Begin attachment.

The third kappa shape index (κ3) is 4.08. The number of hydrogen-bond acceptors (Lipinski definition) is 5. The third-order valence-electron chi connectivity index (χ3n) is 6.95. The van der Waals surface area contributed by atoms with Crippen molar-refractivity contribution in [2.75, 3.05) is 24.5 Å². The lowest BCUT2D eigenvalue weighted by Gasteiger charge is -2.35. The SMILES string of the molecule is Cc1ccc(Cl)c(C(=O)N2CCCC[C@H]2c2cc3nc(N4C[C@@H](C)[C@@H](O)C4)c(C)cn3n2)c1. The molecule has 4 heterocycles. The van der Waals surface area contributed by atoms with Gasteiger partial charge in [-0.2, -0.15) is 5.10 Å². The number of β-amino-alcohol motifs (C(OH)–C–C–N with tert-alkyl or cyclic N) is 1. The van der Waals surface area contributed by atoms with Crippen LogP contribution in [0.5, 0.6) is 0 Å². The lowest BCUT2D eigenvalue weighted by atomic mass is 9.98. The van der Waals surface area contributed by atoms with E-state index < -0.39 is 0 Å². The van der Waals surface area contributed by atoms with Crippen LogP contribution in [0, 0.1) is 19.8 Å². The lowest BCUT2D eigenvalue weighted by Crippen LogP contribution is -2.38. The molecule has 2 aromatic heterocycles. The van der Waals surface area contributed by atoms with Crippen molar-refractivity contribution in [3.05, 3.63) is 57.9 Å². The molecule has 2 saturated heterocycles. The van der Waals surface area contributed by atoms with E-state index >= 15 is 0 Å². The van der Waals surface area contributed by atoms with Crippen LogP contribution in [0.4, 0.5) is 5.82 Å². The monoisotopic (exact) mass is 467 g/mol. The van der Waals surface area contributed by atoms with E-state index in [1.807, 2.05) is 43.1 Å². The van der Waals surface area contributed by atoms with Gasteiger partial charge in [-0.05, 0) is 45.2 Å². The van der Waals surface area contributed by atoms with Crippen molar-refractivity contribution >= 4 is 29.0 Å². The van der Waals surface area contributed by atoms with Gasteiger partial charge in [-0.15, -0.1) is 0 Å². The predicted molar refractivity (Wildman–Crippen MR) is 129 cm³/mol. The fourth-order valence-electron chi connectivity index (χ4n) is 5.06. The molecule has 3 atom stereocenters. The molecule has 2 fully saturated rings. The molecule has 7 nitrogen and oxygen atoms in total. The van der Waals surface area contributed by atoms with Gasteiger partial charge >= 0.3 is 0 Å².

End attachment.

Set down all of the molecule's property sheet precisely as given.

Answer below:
The third kappa shape index (κ3) is 4.08. The number of hydrogen-bond acceptors (Lipinski definition) is 5. The third-order valence-electron chi connectivity index (χ3n) is 6.95. The van der Waals surface area contributed by atoms with Crippen molar-refractivity contribution in [2.75, 3.05) is 24.5 Å². The lowest BCUT2D eigenvalue weighted by Gasteiger charge is -2.35. The SMILES string of the molecule is Cc1ccc(Cl)c(C(=O)N2CCCC[C@H]2c2cc3nc(N4C[C@@H](C)[C@@H](O)C4)c(C)cn3n2)c1. The molecule has 4 heterocycles. The van der Waals surface area contributed by atoms with Gasteiger partial charge in [-0.2, -0.15) is 5.10 Å². The number of β-amino-alcohol motifs (C(OH)–C–C–N with tert-alkyl or cyclic N) is 1. The van der Waals surface area contributed by atoms with Crippen LogP contribution in [0.5, 0.6) is 0 Å². The lowest BCUT2D eigenvalue weighted by atomic mass is 9.98. The van der Waals surface area contributed by atoms with E-state index < -0.39 is 0 Å². The van der Waals surface area contributed by atoms with Crippen LogP contribution in [0, 0.1) is 19.8 Å². The lowest BCUT2D eigenvalue weighted by Crippen LogP contribution is -2.38. The molecule has 2 aromatic heterocycles. The van der Waals surface area contributed by atoms with Crippen molar-refractivity contribution in [3.05, 3.63) is 57.9 Å². The molecule has 2 saturated heterocycles. The van der Waals surface area contributed by atoms with E-state index >= 15 is 0 Å². The van der Waals surface area contributed by atoms with Crippen LogP contribution in [0.4, 0.5) is 5.82 Å². The monoisotopic (exact) mass is 467 g/mol. The van der Waals surface area contributed by atoms with E-state index in [1.807, 2.05) is 43.1 Å². The van der Waals surface area contributed by atoms with Gasteiger partial charge in [-0.05, 0) is 45.2 Å². The van der Waals surface area contributed by atoms with Crippen molar-refractivity contribution >= 4 is 29.0 Å². The van der Waals surface area contributed by atoms with Gasteiger partial charge in [-0.15, -0.1) is 0 Å². The predicted molar refractivity (Wildman–Crippen MR) is 129 cm³/mol. The fourth-order valence-electron chi connectivity index (χ4n) is 5.06. The molecule has 3 atom stereocenters. The molecule has 2 fully saturated rings. The molecule has 7 nitrogen and oxygen atoms in total. The van der Waals surface area contributed by atoms with Gasteiger partial charge >= 0.3 is 0 Å².